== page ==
Skip to content

TWHBEA Year-End Audit Shows Progress

by Jeffrey Howard

LEWISBURG, Tenn. – The Tennessee Walking Horse Breeders’ & Exhibitors’ Association (TWHBEA) met on Feb. 28, 2009, and looked back on a successful 2008 and prepared for a tough 2009. Mike Inman presented the 2008 year-end audit and highlighted two figures. The 2008 revenue was down $787,016 while expenses were down $1,764,050.

In extraordinary items, the auditors pointed out the following note. “The TWHBEA wrote off costs associated with a lawsuit last fiscal year, in the amount of $865,783. TWHBEA took a one-time write-off of unamortized organizational and development expense associated with the Sanctioning Plan in the amount of $87,631.”

Executive Vice-President Robert Thomas offered the following, “This audit should serve as a monument to the 2008 Executive Committee. You took us from the brink of bankruptcy to where we are today and we can’t thank you enough.”

Inman pointed out for 2009, “We need to seriously look at cutting our expenses. We know because of breedings that our revenues next year will be down. We have to see the writing on the wall.”

When David Pruett addressed the committee for the president’s remarks he echoed Inman’s comments. “It is going to be a difficult year, we know that. I challenge you to be creative and innovative in how you promote your programs,” said Pruett. “Each of you need to look at cutting back 10-15 percent of your budget.”

Stan Butt, executive director added to Pruett’s challenge. “If you don’t do it, we will do it for you,” said Butt.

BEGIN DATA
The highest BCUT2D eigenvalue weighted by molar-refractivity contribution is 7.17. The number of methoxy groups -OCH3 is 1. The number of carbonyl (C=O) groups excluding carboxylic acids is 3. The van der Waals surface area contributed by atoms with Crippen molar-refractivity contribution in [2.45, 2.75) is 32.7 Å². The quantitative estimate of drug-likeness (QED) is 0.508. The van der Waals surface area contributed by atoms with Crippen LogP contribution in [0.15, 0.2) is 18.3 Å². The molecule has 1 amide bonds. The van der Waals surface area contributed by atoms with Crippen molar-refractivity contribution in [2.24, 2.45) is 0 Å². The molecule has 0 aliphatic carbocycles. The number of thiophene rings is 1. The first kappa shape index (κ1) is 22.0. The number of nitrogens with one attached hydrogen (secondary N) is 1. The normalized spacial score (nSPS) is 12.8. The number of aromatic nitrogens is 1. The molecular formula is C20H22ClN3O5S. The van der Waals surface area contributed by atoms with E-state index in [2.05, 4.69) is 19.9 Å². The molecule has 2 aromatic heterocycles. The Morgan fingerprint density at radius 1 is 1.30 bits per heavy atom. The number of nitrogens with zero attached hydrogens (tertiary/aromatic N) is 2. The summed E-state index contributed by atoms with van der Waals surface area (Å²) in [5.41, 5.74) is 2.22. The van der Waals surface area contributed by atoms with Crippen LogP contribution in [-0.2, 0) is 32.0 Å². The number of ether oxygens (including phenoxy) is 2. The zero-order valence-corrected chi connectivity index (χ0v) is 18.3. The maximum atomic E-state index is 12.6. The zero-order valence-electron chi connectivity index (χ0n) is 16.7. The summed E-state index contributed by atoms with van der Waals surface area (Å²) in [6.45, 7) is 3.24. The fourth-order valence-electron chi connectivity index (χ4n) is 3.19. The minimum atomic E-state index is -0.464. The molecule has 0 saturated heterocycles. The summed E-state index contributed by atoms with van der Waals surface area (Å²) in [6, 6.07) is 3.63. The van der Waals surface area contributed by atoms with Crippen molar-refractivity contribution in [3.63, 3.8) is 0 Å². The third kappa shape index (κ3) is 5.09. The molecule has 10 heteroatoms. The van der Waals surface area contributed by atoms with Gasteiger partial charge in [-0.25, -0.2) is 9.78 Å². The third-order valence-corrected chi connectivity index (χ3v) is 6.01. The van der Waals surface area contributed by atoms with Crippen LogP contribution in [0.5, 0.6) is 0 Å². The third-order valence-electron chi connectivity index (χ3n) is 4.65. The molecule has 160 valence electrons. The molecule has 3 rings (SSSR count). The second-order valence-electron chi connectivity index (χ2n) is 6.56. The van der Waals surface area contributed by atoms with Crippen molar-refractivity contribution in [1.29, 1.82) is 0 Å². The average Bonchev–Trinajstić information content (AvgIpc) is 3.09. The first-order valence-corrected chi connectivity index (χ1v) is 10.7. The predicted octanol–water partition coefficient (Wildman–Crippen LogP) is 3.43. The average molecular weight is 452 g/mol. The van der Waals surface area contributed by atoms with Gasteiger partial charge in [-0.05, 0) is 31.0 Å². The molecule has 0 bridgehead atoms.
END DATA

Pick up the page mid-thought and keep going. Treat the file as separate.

The February meeting was the first for Bruce Vaughn who was asked to serve after the resignation of Bill Stricklend. “I would like to welcome Bruce Vaughn to the Executive Committee and appreciate his willingness to serve. I would like to thank Bill Stricklend for his service and dedication and he has offered to assist us and help Bruce out however he can,” added Pruett.

Other items discussed at the meeting included the committee reports. Committees are getting off the ground and preparing for their work in 2009. Highlights of those reports included the survey results of the membership being tabulated which afforded the association feedback and demographic information. The iPEDS updates are near completion with new test versions rolling out weekly.

Futurity nominations are up in 2009 as compared to 2008. At this time in 2008, 208 nominations had been received while this year the number is 277.

Kasey Kesselring reported on the Best Of America By Horseback sponsorship and notified the committee that the donations for sponsorships had come through and the sponsorship for 2009 was resolved. Kesselring also has started a logo redesign project for TWHBEA and that project could even include a contest for the public to submit designs to the association for their review.

Kesselring’s marketing committee also is looking at the World Equestrian Games and appointing a selection committee as well as a potential dropped member proposal with incentives to rejoin TWHBEA.

Wayne Dean addressed the performance horse division and expressed a concern over the participation in the WHOA/TWHBEA Youth Challenge and thus horse shows not offering the class in 2009. Dean also addressed the recent developments in USDA clinics and informed the group of the tough times. He also urged everyone to attend the upcoming scar rule clinic in Alabama on March 7, 2009.

Dean also asked TWHBEA to help fund the Bill Hawks contract along with WHTA and WHOA. Dean asked TWHBEA to consider donating $5,000 to help fund the Hawks contract, however, Pruett said the matter would be discussed in a later executive session.

Debra Jack brought a code of conduct to the attention of the executive committee that was written by previous executive committee member Sid Abernathy that required all management, employees and executive committee members to sign in order to serve. The motion was made and passed to rescind this code of conduct and develop a new one that was more applicable to current conditions.